A dear friend and health professional who knows us as parents quite well told me something on the day before Lydia's appointment that really resonated. I was confiding in her my fears and anxieties about Lydia's weight and seeing the doctor. I told her that I felt there wasn't much more we could do in terms of Lydia's diet, exercise, and overall health. And then, I heard something that finally, finally registered. She affirmed our choices for Lydia and told me that we are conscientious parents and said this: "You are going to go into that appointment with confidence, because you're doing a wonderful job. And if the doctor tells you otherwise, you'll leave and say, "I guess that's just another person we disagree with." Fortunately, the appointment went well, and we feel comfortable with this new pediatrician and her views on health, weight, and nutrition, and fortunately, she understands that BMIs are not foolproof in assessing well-being and respects us as parents. Mostly, though, I feel fortunate that I have finally found some confidence in my parenting and advocating for my child.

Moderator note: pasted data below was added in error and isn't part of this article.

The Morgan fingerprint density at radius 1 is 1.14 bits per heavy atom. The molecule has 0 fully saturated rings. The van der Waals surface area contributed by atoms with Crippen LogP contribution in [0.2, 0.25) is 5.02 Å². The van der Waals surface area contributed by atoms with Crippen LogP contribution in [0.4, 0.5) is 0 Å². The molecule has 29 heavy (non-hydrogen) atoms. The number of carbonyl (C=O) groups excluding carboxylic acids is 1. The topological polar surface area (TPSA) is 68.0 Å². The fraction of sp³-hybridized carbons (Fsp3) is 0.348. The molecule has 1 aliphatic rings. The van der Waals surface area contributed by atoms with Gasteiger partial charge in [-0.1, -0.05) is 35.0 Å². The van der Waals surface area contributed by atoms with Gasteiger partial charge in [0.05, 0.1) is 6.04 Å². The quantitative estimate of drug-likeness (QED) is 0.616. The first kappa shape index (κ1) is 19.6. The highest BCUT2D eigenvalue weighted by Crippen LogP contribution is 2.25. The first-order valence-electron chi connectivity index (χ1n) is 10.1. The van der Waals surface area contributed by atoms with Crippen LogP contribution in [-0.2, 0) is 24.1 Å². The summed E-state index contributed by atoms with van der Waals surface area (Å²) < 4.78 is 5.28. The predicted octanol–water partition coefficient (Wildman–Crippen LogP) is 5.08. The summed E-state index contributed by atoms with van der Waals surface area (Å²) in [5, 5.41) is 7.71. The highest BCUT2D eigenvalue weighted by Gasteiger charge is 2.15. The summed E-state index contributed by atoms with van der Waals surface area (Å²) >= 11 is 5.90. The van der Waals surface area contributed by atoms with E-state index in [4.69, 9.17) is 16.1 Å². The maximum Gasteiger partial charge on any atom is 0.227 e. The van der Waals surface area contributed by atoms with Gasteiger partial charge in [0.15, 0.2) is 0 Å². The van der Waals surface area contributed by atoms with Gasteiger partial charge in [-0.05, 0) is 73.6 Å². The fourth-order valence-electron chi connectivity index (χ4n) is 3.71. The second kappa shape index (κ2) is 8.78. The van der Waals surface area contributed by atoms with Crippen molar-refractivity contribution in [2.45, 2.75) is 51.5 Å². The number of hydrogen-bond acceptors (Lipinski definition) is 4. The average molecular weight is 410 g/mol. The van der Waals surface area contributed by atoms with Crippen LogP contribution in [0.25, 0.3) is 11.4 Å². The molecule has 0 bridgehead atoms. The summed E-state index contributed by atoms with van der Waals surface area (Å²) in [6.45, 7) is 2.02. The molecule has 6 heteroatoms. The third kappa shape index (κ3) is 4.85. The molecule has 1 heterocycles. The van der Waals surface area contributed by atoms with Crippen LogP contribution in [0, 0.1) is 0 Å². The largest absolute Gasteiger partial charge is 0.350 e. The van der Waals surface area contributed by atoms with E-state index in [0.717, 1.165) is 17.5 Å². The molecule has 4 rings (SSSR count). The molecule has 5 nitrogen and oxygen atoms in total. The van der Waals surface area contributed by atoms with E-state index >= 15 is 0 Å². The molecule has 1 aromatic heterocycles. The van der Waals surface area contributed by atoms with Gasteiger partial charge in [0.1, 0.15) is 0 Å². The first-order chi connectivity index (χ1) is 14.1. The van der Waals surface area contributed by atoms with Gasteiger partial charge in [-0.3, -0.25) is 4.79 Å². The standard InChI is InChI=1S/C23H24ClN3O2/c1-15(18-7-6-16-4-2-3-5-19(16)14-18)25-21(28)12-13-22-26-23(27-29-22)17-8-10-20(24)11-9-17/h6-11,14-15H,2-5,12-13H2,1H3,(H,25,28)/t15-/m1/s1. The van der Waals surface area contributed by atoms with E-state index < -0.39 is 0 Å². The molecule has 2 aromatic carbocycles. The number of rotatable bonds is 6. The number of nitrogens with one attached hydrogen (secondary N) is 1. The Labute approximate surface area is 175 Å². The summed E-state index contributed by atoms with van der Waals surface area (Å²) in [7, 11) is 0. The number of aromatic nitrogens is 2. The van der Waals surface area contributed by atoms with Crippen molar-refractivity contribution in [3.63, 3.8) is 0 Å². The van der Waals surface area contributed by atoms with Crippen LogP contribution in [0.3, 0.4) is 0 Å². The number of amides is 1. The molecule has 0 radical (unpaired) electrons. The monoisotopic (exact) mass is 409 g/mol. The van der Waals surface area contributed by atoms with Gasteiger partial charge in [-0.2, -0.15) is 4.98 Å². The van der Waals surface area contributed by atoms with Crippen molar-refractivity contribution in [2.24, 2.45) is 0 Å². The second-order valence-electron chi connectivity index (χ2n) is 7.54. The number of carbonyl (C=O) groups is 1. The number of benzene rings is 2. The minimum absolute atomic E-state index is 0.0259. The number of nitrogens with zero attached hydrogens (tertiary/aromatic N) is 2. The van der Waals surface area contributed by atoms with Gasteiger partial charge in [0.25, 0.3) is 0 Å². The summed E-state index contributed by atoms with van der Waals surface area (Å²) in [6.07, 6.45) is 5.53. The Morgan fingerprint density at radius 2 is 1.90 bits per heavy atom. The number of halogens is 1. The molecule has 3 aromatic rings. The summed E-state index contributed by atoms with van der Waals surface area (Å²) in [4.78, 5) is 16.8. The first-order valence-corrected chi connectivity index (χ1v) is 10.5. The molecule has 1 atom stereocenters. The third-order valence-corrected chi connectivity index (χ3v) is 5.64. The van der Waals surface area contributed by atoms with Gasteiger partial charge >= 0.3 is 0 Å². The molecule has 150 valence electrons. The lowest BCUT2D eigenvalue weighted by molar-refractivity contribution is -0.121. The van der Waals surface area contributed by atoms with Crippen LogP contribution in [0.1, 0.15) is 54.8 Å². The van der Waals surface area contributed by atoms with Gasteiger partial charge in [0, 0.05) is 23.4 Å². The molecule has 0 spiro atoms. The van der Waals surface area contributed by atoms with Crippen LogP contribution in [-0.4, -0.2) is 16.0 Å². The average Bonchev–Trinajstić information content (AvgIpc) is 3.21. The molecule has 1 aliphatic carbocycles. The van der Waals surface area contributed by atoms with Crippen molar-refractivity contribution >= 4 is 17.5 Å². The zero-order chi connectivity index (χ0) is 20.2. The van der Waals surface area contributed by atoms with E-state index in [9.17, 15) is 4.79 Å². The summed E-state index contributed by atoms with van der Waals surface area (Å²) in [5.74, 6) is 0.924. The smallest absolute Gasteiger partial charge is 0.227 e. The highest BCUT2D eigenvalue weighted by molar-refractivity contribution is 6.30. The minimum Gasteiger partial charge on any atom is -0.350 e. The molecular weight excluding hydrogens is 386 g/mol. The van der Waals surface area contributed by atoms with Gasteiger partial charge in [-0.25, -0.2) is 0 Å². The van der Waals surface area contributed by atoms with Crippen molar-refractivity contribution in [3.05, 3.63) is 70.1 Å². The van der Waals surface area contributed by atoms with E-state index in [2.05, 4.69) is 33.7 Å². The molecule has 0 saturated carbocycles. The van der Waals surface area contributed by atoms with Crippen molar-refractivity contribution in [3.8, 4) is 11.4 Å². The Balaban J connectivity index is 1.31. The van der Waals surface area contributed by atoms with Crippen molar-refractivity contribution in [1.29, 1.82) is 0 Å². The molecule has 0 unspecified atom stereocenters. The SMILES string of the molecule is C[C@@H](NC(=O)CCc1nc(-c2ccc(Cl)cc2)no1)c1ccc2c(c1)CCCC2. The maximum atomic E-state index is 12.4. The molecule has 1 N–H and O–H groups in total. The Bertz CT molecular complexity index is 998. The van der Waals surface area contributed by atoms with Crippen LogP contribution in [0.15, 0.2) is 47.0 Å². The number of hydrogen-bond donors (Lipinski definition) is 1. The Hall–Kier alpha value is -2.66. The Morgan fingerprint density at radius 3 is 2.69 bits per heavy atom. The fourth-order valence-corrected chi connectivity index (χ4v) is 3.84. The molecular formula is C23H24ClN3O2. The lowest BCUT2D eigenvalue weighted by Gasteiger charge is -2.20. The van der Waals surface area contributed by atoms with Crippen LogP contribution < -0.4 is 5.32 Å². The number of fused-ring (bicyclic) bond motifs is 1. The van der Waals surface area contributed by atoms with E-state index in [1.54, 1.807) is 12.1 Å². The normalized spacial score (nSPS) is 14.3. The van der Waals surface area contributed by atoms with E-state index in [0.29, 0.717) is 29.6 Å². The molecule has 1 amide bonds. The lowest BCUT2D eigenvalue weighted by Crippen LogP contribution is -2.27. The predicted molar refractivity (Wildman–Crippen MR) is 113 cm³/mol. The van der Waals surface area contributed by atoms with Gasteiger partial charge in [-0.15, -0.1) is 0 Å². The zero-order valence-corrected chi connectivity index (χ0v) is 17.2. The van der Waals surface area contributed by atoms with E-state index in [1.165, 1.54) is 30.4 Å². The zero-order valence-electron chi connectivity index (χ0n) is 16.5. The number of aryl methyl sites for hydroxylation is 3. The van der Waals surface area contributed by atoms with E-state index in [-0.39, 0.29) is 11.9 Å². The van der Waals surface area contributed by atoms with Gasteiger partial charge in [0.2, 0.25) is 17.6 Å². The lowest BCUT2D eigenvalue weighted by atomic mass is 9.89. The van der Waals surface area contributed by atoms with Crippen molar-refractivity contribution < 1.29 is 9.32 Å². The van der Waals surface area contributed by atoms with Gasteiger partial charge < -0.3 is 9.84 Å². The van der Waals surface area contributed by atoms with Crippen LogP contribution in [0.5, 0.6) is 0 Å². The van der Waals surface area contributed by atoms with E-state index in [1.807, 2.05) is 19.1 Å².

We're Going to the Zoo!

And not just our house.

The Minnesota Zoo was one of my favorite places as a child. I have vivid memories of my dad taking my brother and I there during Spring breaks. Apple Valley is quite a hike from Forest Lake where I grew up, and I didn't realize that the Zoo is actually quite close to where we live--less than a twenty minute drive! When last Friday, Lydia's school was closed, I knew that a day cooped up with Lydia and Holden would not be very fun, so I called my mom and asked if she wanted to come join us. She came up with the idea of going to the zoo, and a great idea it was!

We ended up being at the zoo for three hours. We did an insane amount of walking, but Lydia was so excited to see everything she could, we kept on trucking. I wore Holden in the Moby wrap for most of the time, and Lydia walked. Her favorite animals were the otter, the flamingos, the snow monkeys, the penguins, the shark, and the stingrays. It was so fun to see her experience something that I loved so much!